Although he may do a cameo in the new Baywatch movie, in his new AXS TV series, David Hasselhoff has moved on from the beach.

Instead of playing it safe and doing another TV hero, the actor plays a highly farcical version of himself – if this self was living in London desperately looking for acting work after going through his fifth divorce, filing for bankruptcy and then finding out he conceived a now-grown son in 1989 during the fall of the Berlin Wall.

But I digress.

Hoff the Record is a six-episode TV series for Mark Cuban’s AXS TV network. Cut to Hasselhoff in London with a newly-assigned Brit agent, personal trainer and personal assistant.


This is slightly reminiscent of the Emmy nominated Episodes, the UK-scripted Matt LeBlanc series in which LeBlanc, along with Brit actor imports, plays a version of himself starring in a TV show. Eventually, that show is transported back to the US.

However, Hoff the Record is not about starring in a TV show, instead it’s about Hasselhoff looking for his next job and/or starring role. In truth the 63-year-old actor is taking the Mickey out of himself at mid-life. Hoff is a fictional, over-the-top look at the star of pop culture TV shows trying to live up and live down his TV image because he needs to work. Hoff is scripted but shot in the style of a reality show with jerky starts and stops and all those now-familiar face-the-camera narratives from the cast.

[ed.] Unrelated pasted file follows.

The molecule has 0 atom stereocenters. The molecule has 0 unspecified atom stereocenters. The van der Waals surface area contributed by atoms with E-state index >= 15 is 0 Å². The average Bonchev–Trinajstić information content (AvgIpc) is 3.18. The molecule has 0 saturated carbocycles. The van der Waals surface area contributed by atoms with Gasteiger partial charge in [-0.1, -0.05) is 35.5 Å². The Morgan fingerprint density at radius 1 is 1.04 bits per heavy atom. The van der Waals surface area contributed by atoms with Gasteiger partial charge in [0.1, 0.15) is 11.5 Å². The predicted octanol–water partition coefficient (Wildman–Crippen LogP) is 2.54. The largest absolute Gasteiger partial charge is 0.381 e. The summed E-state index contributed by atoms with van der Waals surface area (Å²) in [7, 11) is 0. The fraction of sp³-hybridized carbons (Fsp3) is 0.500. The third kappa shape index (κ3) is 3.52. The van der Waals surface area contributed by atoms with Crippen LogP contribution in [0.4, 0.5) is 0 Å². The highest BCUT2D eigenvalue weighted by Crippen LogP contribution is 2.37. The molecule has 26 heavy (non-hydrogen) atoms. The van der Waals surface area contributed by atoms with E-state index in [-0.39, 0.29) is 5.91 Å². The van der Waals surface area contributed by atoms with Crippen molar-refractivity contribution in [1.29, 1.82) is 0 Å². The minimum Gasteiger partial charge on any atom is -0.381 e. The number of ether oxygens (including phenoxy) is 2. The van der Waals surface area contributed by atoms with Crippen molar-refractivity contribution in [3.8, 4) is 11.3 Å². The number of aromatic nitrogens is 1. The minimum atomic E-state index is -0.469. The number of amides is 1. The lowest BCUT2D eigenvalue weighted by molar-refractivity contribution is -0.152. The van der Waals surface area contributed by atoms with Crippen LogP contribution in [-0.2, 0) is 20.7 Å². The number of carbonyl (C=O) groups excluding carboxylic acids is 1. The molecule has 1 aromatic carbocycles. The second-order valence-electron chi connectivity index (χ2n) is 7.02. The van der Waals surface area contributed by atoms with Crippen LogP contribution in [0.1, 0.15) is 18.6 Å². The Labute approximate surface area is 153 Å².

The actor admits he wasn’t so sure it would work but now feels he has a good product ready for debut.

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“When we shot Hoff the Record, we didn’t know if it would work or not,” he told

“We showed the trailer at the wrap party and we looked at each other and said, ‘Are we too close to this? Is it really funny?’  The cast and the crew all loved it but they were so close to it. Then I showed it to the Weinstein (production) Company and they loved it.”

“It’s basically my life times ten, instead of one ex-wife, I have five. Everyone who see’s The Office or see’s Ricky Gervais, will get this,” he says.

While that may be true, there are some cringe-worthy moments in which the joke is played out too long. For example, when Hasselhoff’s newly-discovered son, Dieter Hasselhoff (Mark Quartley), puts on the red Baywatch shorts and jacket, then acts out a rescue from the show complete with noisy fake resuscitation while thinking he’s all alone in a hotel room (but the actor’s assistant (Ella Smith) has just come in) then proceeds to give CPR to a plastic safety device, the scene feels un-ending.

Other moments can be humorous, including a discussion the actor has with his trainer (Brett Goldstein) regarding becoming a UN Ambassador. “I brought down the Berlin Wall; I can bring down the wall in Palestine. I can bring down the Great Wall of China. I know it’s great but I can bring it down.”

Or when Hasselhoff’s Brit agent (Fergus Craig) calls the UN to try to get him a Goodwill ambassadorship. “We are available to be in Sierra Leone tomorrow.”

Other moments have a comic truism, such as when the actor agrees to perform two songs for questionable “community leader” in Eastern Europe, en route to the obvious dictator’s home he asks the driver “what do you do for fun?”  This while the camera points to guns on the front seat and quick shot to Hasselhoff, as he raises a knowing eyebrow upon seeing them.

Overall, the weak or strong point of Hoff the Record is whether audiences will accept this version of him as a vain, dumb, clueless actor and the adventures of what he did next or turn off because not even farce are this far out.